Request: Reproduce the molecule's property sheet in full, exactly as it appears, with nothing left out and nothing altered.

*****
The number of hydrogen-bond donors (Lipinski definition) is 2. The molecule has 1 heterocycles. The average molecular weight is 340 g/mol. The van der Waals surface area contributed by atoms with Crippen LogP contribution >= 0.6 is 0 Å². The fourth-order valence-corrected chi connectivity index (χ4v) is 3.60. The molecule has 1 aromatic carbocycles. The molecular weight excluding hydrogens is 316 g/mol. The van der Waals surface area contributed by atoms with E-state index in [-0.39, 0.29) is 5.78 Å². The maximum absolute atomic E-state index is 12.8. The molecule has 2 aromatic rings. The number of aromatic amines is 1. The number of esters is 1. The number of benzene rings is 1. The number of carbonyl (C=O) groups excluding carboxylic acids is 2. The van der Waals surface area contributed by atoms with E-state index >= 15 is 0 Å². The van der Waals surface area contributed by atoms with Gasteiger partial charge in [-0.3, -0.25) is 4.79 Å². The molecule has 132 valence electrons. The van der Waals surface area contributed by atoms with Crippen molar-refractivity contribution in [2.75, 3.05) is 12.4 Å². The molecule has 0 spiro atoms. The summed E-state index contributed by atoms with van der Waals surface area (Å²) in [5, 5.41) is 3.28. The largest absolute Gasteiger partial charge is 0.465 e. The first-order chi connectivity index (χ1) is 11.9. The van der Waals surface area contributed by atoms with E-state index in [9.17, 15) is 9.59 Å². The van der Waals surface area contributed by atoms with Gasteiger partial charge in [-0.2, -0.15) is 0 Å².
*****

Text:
The number of hydrogen-bond donors (Lipinski definition) is 2. The molecule has 1 heterocycles. The average molecular weight is 340 g/mol. The van der Waals surface area contributed by atoms with Crippen LogP contribution >= 0.6 is 0 Å². The fourth-order valence-corrected chi connectivity index (χ4v) is 3.60. The molecule has 1 aromatic carbocycles. The molecular weight excluding hydrogens is 316 g/mol. The van der Waals surface area contributed by atoms with E-state index in [-0.39, 0.29) is 5.78 Å². The maximum absolute atomic E-state index is 12.8. The molecule has 2 aromatic rings. The number of aromatic amines is 1. The number of esters is 1. The number of benzene rings is 1. The number of carbonyl (C=O) groups excluding carboxylic acids is 2. The van der Waals surface area contributed by atoms with E-state index >= 15 is 0 Å². The van der Waals surface area contributed by atoms with Gasteiger partial charge in [-0.3, -0.25) is 4.79 Å². The molecule has 132 valence electrons. The van der Waals surface area contributed by atoms with Crippen molar-refractivity contribution in [2.75, 3.05) is 12.4 Å². The molecule has 0 spiro atoms. The summed E-state index contributed by atoms with van der Waals surface area (Å²) in [5, 5.41) is 3.28. The largest absolute Gasteiger partial charge is 0.465 e. The first-order chi connectivity index (χ1) is 11.9. The van der Waals surface area contributed by atoms with E-state index in [9.17, 15) is 9.59 Å². The van der Waals surface area contributed by atoms with Gasteiger partial charge in [-0.2, -0.15) is 0 Å².